Vehicles of the Home Guard / Martin F Mace

The book under review is Through the lens Vehicles of the Home Guard by Martin F Mace published by Historic Military Press, Green Arbor, Rectory Road, Storrington, West Sussex, RH 20 4EF UK.

www.historicmilitarypress.com. Price in the UK is 3.00 but for overseas check for any differences at your local book dealer.

Printed in a small booklet form 210mm by 145mm and on good quality paper it has in its 32 pages. A very good history of the types and styles of vehicles used in the setting up of the Home Guard. Some are very peculiar to a single unit and others were standardised and built in vast numbers.

The 54 black and white photographs are very well selected and add greatly to this untold story.

It will help researchers and historians to clarify some miss understandings about the vehicles used and the types. Most certainly it will help to identify those mysterious vehicles, which seem to be in the lurking in the background and have never been clearly identified before.

Everything from the humble family saloon to 4.5 ton lorries were used and even in one case a tractor, with a rotating turret was built.

The section on the construction of the Bison and the types of original chassis they were fitted to, not only surprised me but has helped all ready for future models, using the Gaz AA chassis as a parent for a Ford AA 1932 model. By altering the steering over and using the photographs as a guide you can make a new rear Bison body to fit the cargo area. A very original model can be made. In all I have counted 8 different lorry manufacturers and cab styles. And that was only during this brief review period, what I am going to identify when I sit down and fully evaluate it; only time will tell.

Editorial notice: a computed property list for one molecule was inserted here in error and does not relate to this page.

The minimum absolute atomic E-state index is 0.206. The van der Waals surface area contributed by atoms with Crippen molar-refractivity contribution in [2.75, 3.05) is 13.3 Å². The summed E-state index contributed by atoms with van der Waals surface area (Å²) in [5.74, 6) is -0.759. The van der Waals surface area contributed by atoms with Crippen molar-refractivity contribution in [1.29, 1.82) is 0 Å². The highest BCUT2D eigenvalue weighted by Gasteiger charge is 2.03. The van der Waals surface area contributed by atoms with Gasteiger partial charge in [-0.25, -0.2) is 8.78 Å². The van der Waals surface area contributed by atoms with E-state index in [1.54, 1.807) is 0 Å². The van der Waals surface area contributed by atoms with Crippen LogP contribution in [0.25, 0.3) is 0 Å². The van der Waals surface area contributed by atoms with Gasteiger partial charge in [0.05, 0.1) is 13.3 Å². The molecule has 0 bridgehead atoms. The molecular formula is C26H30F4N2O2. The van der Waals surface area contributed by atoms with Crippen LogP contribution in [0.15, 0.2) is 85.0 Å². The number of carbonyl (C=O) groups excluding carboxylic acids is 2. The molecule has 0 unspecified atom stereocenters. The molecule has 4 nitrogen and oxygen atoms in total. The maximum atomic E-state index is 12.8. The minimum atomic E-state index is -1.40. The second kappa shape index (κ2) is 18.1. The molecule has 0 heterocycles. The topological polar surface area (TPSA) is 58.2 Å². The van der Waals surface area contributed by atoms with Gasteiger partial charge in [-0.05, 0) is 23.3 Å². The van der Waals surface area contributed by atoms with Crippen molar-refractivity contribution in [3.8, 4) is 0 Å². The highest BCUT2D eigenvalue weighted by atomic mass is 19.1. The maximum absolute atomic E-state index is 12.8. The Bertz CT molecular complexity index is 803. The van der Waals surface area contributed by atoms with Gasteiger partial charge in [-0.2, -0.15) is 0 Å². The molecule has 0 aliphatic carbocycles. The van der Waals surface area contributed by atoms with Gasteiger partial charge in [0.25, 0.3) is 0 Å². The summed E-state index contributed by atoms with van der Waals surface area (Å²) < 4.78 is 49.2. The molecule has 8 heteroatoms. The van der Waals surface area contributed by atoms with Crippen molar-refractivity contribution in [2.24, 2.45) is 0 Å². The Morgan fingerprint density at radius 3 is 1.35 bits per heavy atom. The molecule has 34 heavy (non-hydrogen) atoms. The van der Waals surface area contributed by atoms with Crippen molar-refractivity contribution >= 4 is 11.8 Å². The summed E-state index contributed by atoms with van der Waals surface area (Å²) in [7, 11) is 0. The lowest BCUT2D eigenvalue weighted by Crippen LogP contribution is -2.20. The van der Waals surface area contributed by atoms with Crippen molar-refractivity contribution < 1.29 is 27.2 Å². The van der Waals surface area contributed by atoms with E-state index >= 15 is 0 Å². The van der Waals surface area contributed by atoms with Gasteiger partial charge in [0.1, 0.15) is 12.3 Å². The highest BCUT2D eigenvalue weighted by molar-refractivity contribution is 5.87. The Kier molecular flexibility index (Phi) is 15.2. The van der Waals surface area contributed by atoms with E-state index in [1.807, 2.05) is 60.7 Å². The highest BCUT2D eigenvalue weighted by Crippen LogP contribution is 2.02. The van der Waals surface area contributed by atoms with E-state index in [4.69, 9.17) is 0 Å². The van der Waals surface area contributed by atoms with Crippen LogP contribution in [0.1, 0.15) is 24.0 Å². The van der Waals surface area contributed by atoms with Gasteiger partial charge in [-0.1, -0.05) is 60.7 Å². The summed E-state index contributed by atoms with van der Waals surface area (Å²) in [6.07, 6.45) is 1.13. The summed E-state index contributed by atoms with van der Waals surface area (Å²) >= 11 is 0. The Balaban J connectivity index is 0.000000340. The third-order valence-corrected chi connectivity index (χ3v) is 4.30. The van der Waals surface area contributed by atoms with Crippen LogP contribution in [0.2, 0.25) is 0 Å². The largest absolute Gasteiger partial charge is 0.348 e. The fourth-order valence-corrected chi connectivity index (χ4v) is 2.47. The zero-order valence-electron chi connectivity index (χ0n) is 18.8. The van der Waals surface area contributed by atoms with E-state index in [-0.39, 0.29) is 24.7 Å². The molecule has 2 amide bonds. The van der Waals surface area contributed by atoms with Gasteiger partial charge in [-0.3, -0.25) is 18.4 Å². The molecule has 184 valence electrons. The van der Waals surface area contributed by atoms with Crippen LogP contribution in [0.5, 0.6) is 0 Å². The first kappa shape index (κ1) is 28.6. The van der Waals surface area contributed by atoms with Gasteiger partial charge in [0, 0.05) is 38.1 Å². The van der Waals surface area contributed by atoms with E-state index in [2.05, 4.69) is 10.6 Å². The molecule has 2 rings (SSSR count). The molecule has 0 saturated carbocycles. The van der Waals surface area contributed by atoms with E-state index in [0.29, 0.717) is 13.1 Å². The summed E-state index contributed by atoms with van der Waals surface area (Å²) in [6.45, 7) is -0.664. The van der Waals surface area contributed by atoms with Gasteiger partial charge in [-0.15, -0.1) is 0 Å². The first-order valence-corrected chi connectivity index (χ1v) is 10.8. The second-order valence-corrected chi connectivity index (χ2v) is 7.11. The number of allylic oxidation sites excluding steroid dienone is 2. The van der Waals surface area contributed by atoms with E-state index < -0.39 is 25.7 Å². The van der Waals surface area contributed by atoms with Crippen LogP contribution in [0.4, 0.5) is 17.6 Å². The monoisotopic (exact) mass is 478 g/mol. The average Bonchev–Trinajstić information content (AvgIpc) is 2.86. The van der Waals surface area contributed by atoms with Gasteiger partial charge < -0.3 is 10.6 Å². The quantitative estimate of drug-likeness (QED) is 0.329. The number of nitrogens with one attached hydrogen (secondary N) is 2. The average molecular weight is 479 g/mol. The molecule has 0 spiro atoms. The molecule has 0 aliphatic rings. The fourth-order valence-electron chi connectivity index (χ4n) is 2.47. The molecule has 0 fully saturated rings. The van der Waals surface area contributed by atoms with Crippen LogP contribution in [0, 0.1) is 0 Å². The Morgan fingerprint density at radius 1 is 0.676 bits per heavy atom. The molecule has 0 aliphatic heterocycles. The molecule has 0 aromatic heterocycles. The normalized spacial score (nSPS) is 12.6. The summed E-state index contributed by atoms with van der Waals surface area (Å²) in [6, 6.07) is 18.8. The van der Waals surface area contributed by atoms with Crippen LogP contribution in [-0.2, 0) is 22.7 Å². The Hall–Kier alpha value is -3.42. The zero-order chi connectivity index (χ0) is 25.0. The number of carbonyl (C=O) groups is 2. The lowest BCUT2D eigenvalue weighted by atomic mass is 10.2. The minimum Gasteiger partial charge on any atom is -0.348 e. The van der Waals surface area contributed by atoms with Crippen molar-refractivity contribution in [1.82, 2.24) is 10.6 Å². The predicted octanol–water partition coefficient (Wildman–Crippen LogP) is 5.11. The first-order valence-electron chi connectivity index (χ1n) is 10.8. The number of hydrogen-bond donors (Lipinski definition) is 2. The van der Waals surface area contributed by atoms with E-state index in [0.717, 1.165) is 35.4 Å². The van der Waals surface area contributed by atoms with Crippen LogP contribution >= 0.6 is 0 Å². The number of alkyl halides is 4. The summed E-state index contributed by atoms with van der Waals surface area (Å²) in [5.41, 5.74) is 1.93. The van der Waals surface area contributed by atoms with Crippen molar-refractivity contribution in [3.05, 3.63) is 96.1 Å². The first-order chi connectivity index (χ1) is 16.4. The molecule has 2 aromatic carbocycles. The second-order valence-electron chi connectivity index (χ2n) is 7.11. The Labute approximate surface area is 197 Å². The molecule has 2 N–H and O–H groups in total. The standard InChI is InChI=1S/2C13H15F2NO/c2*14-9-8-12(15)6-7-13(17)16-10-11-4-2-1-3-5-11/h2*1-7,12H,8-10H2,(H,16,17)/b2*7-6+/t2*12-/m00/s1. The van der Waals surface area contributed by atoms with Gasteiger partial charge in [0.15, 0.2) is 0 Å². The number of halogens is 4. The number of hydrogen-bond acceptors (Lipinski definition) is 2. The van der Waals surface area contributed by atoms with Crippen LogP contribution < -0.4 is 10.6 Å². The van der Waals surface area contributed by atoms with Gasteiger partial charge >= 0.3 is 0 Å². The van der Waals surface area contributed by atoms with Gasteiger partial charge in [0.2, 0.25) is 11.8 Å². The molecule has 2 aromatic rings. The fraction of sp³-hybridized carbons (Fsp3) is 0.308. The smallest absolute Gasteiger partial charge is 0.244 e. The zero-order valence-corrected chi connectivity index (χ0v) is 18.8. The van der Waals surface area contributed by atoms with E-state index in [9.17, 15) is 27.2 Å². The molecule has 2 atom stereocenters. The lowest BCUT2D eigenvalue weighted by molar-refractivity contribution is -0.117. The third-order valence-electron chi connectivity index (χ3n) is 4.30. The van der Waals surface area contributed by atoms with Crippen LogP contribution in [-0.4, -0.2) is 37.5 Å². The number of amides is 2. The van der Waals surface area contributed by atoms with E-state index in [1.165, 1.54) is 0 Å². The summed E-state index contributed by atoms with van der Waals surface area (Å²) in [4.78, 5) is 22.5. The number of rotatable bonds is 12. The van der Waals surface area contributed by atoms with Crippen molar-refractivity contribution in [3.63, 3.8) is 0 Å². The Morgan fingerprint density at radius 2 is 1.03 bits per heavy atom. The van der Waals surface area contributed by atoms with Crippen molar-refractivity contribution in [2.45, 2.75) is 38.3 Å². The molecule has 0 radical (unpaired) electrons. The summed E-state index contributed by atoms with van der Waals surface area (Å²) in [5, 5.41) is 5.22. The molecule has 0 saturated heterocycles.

If you want to know were the Israeli's obtained their ideas for the Sandwich lorries in 1947 you need look no further than this book on page 28 in all its glory.

Even figure model painters can find details in the photographs for the correct uniforms of the Home Guard for the period.

The author is to be congratulated for this book on a very much-neglected area; of a typical British way of solving a serious problem in an amateurish way.

If you have seen the "Jones the Butchers lorry" in Dad's Army series on TV, and your interest are in the odd ball style of vehicles, then this is a "Must have book". Very Highly recommended and look for several new models on display at this years IPMS UK Nationals by me.

Ian Sadler 2002

PRICE

PAGES

IMPRINT

FORMAT

3.00 (UK)

32

Historic Military Press

Small booklet form 210mm


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